We Sleep Best When We Have a Routine. Here’s What to Do When Yours Changes.

If your sleep cycle is about to shift, consider these tips from experts to maximize your rest.

We now understand that sleep is vital, improving everything from our problem solving skills to our romantic life; and we also know that we crumble without it, becoming more susceptible to disease and losing productivity at work — the cost of fatigue alone at a Fortune 500 company is estimated at $1.5 million a week.

The National Sleep Foundation says that one of the best ways to get better rest is to stick to a consistent sleep schedule. That sounds simple. But what happens when your bedtime routine is flipped on its head? Perhaps you’re forced to take on the late — or early — shift at work, or your child’s new school term starts 45 minutes earlier than it used to. Change is inevitable, but one thing that should remain the same is the quality of sleep we get each night. Here, experts explain how you can best prepare for a change in your wake-up time, and protect your sleep.

Adjust to your new schedule before you actually have to

Our bodies adjust best to change in small increments, so you’d be wise to rejigger your sleep cycle ahead of any pending shift. Wendy Troxel, Ph.D., a senior behavioral scientist at RAND Corporation who researches sleep, suggests backing up your bedtime by about an hour each night in advance of the change. This is particularly important if you’re anticipating a major change, like switching from the morning to the night shift at work. Additionally, Troxel says that eating your meals during times that are more aligned with your future schedule can be beneficial.

Avoid stimulants

Amy Wolfson, Ph.D., a professor of psychology at Loyola University, says to be wary of things that are meant to keep us awake, like caffeine. Many of us have a tendency to reach for a cup of coffee in the afternoon, especially if we’re feeling lethargic, but she explains that can create more problems for us later on, especially if we’re adjusting to a new sleep routine. Similarly, avoid sleeping pills, which can be a “total disaster,” Meir Kryger, M.D., a professor of medicine at Yale University and author of Mystery of Sleep, says.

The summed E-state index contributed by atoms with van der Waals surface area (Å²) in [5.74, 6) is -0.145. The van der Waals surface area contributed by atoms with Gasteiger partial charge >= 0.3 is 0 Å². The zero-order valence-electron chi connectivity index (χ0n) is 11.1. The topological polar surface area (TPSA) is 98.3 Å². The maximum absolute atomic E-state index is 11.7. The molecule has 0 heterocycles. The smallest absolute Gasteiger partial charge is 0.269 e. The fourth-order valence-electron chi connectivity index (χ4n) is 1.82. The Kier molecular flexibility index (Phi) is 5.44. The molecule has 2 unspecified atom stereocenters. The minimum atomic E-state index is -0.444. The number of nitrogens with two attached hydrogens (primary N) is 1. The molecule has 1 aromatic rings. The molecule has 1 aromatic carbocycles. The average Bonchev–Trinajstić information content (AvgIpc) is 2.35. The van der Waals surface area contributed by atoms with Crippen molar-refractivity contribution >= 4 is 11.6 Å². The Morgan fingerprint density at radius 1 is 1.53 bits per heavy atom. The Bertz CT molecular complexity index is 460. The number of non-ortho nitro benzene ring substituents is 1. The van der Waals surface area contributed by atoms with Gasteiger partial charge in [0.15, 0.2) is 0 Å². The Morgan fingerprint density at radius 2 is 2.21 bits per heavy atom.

Soak up the light

External factors — like light and darkness — influence the physiology of sleep timing, like when we’re “ready” for bed, and when we’re “ready” to wake up. If you’re adjusting to a different wake-up time, it helps to adjust your body clock. Exposing yourself to natural sunlight is a great way to do this, says Jerome Siegel, Ph.D., a professor of psychiatry at U.C.L.A.

But if you’re not able to open the blinds and experience the warmth of the sun, artificial light exposure is also effective — especially if you need to push your bedtime later, Troxel says. Try a sun lamp, like this one. It mimics the effect of sunlight and is used to treat a variety of fatigue-related issues, like circadian sleep disorders, jet lag, and low energy.

Be careful of how much you sleep on the weekend

You don’t want to have more than a sixty to ninety-minute difference in the amount of sleep you get during the week and on the weekend, Wolfson says. For example, if you sleep until noon on Sunday, and you’re trying to get used to a 6:00 a.m. wake-up on Monday thanks to your child’s new school schedule, he notes that will be more difficult than if you hew more closely to your weekday timeline on Saturdays and Sundays.

Continue to make rest a priority

The best preparation for a change in sleep schedule is to make sure you’re not sleep deprived in the first place Dr. Kryger notes. To start, he suggests avoiding technology before bed, since we know that the light from electronics can alert the brain. Similarly, we should avoid arousing activities right before bed — like playing video games.

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